Kenton school’s no cornrow policy ‘unlawful’ rules High Court

St Gregory’s school was taken to court by the family of a boy who was turned away at the gates because of the hairstyle

A Brent school’s ban on the cornrows hairstyle was ‘unlawful’ and resulted in ‘indirect racial discrimination’ the High Court has ruled.

St. Gregory’s Roman Catholic High School, in Donngington Road, Kenton, was taken to court by the family of a former pupil who was turned away at the school gates in 2009 for wearing the popular hairstyle.

The Times exclusively reported the case two years ago.

St. Gregory’s operates a rigid policy of banning boys from wearing their hair below the collar.


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Andrew Prindville, the headteacher had argued that although the cornrow style is not associated with gang culture, permitting it would weaken the school’s opposition to that lifestyle.

However, the family of the pupil, known as G, said the hairstyle was an integral part of his Afro Caribbean heritage and identity.

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They criticised the school for implementing the blanket ban irrespective of the social, cultural, and ethic importance of the hairstyle.

Mr Justice Collins said the school’s ban was not unlawful in itself, but should have taken into account individual pupils’ family traditions.

He said: “There is no question of this school being in any way racist - this was an honest mistake because the law in this regard is not entirely easy.

“It is not suggested, and it has never been suggested, by this school that cornrow in itself has any affiliation or association with gang culture. But the policy was rigid.

“This was an error. I’m satisfied that the policy as it appears, without any possibility of exception for such as G, is unlawful.”

More to come

A Brent school’s ban on the cornrows hairstyle was ‘unlawful’ and resulted in ‘indirect racial discrimination’ the High Court has ruled.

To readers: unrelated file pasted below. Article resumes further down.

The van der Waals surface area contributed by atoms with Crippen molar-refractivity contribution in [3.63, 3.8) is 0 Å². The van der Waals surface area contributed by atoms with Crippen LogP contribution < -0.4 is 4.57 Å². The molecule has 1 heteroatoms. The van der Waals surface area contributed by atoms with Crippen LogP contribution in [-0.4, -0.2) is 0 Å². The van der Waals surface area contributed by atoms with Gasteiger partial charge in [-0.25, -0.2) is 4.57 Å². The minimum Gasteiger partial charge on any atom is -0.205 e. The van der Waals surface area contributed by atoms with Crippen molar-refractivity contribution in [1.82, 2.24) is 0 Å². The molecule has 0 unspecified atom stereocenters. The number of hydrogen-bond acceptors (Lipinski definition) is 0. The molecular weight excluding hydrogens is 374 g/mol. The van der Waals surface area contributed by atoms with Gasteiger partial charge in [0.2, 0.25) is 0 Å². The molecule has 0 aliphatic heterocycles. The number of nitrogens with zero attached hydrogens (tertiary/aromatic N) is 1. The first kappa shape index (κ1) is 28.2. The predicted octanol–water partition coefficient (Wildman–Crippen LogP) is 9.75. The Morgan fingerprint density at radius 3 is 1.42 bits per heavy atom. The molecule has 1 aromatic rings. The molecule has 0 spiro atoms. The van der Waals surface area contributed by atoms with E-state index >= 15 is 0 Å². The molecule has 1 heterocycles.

St. Gregory’s High School, in Donngington Road, Kenton, was taken to court by the family of a former pupil who was turned away at the school gates in 2009 for wearing the popular hairstyle. The case was exclusively reported in the Times.

The school operates a rigid policy of banning boys from wearing their hair below the collar.

Andrew Prindville, the headteacher had argued that although the cornrow style is not associated with gang culture, permitting it would weaken the school’s opposition to that lifestyle.

However, the family of the pupil, known as G, said the hairstyle was an integral part of his Afro Caribbean heritage and identity.

They criticised the school for implementing the blanket ban irrespective of the social, cultural, and ethic importance of the hairstyle.

Mr Justice Collins said the school’s ban was not unlawful in itself, but should have taken into account individual pupils’ family traditions.

He said: “There is no question of this school being in any way racist - this was an honest mistake because the law in this regard is not entirely easy.

“It is not suggested, and it has never been suggested, by this school that cornrow in itself has any affiliation or association with gang culture. But the policy was rigid.

“This was an error. I’m satisfied that the policy as it appears, without any possibility of exception for such as G, is unlawful.”

More to come

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